How To Get Your Profile Noticed

October 03, 2017
  • How To Get Your Profile Noticed
  • How To Get Your Profile Noticed

Tips from an employer who uses Helping Hands on how to make your profile stand out!

It all starts with your photo, that's the first thing employers look at in your profile.

Make it all about you, leave out all those things that aren't you, make it easy for them. Replace those photos of you with your mates, the cat, the signs, the filters etc and get your grin on. Stop scaring employers into passing you by. They are in business fighting for enough time to look and they are not going to waste their time contacting someone with a couple of pandas in their profile photo. 

"Make it so they see what their customers will see when they first look at you"

You want to get past the first hurdle, then make it real. Make it so they see what their customers will see when they first look at you, nothing else, because they know their customers and they know what they want, so whatever the culture of their business (fast food or table service) your first job is to get the employers to see what they would be buying. Your next job is to accurately list your experience as opposed to what you would like to do. Perfectly alright not to have had any experience and absolutely fine to have aspirations. Just sort what you can prove from what you want to have a crack at.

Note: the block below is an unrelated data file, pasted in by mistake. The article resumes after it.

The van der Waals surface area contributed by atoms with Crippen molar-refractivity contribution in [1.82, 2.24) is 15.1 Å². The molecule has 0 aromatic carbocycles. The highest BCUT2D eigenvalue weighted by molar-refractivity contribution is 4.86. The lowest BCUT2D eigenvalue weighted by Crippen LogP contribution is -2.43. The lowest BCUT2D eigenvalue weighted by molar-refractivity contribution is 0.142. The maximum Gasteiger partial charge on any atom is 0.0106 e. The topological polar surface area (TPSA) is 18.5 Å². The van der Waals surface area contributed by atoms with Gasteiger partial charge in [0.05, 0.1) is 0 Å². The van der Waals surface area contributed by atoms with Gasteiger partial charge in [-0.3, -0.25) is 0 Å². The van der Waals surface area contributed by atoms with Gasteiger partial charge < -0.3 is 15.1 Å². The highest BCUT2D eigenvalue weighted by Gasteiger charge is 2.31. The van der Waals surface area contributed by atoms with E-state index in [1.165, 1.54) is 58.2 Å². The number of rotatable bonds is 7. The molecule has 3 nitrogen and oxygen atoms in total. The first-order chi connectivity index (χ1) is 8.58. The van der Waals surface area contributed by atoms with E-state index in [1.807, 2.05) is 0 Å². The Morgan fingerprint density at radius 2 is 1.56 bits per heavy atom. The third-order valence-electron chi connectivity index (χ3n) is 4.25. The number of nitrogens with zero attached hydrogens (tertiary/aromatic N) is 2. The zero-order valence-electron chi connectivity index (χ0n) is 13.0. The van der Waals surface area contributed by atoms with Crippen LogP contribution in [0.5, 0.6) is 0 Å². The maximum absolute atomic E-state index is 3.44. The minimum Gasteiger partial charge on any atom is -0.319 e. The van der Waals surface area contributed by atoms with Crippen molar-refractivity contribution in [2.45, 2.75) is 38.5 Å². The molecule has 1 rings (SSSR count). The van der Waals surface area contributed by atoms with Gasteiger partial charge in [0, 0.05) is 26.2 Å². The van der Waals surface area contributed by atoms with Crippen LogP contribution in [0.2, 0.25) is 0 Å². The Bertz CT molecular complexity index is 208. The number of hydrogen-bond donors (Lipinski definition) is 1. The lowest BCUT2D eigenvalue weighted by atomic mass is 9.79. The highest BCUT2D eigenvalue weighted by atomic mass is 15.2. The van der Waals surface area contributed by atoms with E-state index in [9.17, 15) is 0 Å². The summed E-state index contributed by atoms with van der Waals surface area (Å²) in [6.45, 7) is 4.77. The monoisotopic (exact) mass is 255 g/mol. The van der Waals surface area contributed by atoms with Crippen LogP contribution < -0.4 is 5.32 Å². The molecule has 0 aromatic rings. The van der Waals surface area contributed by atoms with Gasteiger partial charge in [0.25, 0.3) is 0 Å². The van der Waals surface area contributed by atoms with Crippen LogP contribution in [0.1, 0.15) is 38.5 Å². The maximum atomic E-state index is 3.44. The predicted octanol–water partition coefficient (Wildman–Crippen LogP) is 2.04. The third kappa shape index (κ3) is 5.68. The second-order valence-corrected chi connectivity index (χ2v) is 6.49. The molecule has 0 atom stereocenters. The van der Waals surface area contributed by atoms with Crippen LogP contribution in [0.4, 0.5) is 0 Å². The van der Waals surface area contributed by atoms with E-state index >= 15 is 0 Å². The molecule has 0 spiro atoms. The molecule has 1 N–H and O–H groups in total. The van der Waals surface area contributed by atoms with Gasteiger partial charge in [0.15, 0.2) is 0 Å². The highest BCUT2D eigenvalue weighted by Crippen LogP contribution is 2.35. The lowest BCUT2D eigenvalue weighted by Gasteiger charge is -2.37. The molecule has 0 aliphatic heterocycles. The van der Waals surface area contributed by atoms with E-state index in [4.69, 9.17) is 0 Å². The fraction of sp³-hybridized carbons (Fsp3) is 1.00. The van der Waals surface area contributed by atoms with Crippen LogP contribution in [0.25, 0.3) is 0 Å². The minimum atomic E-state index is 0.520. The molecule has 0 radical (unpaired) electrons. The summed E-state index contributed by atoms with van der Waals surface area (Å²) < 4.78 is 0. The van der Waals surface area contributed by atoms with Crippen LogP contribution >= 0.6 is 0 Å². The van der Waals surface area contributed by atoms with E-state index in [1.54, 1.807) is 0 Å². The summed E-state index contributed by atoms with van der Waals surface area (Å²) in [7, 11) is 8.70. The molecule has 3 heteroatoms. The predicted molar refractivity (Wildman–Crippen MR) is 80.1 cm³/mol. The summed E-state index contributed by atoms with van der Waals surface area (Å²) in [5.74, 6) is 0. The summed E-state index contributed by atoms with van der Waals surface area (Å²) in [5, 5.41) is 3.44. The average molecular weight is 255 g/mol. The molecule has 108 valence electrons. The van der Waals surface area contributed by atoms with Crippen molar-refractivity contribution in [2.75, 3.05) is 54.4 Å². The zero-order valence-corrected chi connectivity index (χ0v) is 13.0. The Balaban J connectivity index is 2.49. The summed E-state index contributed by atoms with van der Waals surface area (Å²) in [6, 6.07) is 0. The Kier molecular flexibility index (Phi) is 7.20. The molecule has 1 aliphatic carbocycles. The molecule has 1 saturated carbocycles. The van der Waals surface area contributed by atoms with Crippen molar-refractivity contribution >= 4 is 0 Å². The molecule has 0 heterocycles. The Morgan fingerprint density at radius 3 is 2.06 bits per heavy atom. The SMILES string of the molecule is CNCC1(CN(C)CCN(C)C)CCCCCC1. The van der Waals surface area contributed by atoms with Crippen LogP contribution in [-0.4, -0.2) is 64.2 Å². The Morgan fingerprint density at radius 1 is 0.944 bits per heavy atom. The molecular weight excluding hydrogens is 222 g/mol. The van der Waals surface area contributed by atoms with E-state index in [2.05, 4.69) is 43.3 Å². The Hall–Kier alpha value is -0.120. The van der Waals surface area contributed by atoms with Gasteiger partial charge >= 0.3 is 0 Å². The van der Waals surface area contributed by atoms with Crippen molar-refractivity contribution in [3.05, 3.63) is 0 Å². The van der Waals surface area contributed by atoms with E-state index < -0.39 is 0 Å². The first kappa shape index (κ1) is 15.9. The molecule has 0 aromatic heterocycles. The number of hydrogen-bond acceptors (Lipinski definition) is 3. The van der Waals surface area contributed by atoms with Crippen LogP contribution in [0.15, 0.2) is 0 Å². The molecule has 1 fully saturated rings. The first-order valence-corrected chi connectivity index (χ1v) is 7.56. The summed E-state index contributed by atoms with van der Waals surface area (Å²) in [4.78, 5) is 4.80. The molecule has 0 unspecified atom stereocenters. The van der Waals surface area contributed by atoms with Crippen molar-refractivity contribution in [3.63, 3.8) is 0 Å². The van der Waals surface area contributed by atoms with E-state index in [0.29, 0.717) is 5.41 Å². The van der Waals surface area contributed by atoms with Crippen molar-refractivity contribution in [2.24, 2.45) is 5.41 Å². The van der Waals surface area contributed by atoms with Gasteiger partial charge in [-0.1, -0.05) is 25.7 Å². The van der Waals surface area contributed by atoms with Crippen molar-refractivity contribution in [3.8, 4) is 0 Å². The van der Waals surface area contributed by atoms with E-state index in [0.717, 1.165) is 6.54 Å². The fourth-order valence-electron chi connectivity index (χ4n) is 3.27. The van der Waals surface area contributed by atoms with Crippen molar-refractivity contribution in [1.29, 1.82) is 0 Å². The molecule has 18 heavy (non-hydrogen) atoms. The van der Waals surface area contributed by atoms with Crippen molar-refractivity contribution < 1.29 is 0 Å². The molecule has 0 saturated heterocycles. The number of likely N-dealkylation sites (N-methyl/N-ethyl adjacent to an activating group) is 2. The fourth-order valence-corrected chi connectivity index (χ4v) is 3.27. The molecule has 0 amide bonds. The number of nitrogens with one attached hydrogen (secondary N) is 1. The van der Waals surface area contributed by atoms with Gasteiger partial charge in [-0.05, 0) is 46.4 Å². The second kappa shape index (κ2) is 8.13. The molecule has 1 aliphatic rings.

There are so many different establishments out there needing all sorts of levels of experience and they want to recognise you as quickly as possible. If you are available to start immediately mention this on your profile and be clear about stating which area you want to work.


Lindsay Sorrell/ guest editor

I started in hospitality at 19, when chefs screamed, threw knives, swore and got pissed during service. Wait staff who mucked up an order were fair game. None of us was trained and nobody knew anything about food allergies, drink driving was a game, health and safety were just, well, tough if anyone got hurt, minimum wages, trial periods, contracts, job descriptions didn't exist back then. Guests paid with cash and said thank you and neither staff nor guests complained, about anything.

I loved it and quickly discovered I was good at making sense out of chaos for guests.

I went on to become a partner in my first restaurant, then another, managed others' restaurants, opened a fruit and vegetable shop, also a catering business, opened more restaurants for others, started a staffing agency, cooked on super yachts in the Mediterranean, opened a small cocktail bar, qualified as a hospitality tutor and consulted to those who knew they needed help. My passion for hospitality has always been about finding a way to success through good service.


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